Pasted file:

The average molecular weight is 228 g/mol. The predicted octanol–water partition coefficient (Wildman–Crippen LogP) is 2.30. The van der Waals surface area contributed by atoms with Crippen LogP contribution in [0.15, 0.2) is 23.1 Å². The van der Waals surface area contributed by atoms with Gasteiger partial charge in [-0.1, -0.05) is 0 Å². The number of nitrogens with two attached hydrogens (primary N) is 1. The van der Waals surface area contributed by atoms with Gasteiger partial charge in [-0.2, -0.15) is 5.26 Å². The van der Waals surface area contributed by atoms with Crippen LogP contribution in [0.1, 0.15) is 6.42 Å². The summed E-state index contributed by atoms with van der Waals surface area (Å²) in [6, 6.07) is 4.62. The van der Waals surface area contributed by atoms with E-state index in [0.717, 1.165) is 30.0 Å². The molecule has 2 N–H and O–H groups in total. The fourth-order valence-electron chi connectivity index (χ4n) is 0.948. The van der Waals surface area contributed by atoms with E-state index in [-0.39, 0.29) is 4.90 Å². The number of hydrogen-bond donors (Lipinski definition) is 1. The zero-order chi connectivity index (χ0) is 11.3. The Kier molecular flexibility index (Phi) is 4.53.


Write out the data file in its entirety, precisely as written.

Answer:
The average molecular weight is 228 g/mol. The predicted octanol–water partition coefficient (Wildman–Crippen LogP) is 2.30. The van der Waals surface area contributed by atoms with Crippen LogP contribution in [0.15, 0.2) is 23.1 Å². The van der Waals surface area contributed by atoms with Gasteiger partial charge in [-0.1, -0.05) is 0 Å². The number of nitrogens with two attached hydrogens (primary N) is 1. The van der Waals surface area contributed by atoms with Gasteiger partial charge in [-0.2, -0.15) is 5.26 Å². The van der Waals surface area contributed by atoms with Crippen LogP contribution in [0.1, 0.15) is 6.42 Å². The summed E-state index contributed by atoms with van der Waals surface area (Å²) in [6, 6.07) is 4.62. The van der Waals surface area contributed by atoms with E-state index in [0.717, 1.165) is 30.0 Å². The molecule has 2 N–H and O–H groups in total. The fourth-order valence-electron chi connectivity index (χ4n) is 0.948. The van der Waals surface area contributed by atoms with E-state index in [-0.39, 0.29) is 4.90 Å². The number of hydrogen-bond donors (Lipinski definition) is 1. The zero-order chi connectivity index (χ0) is 11.3. The Kier molecular flexibility index (Phi) is 4.53.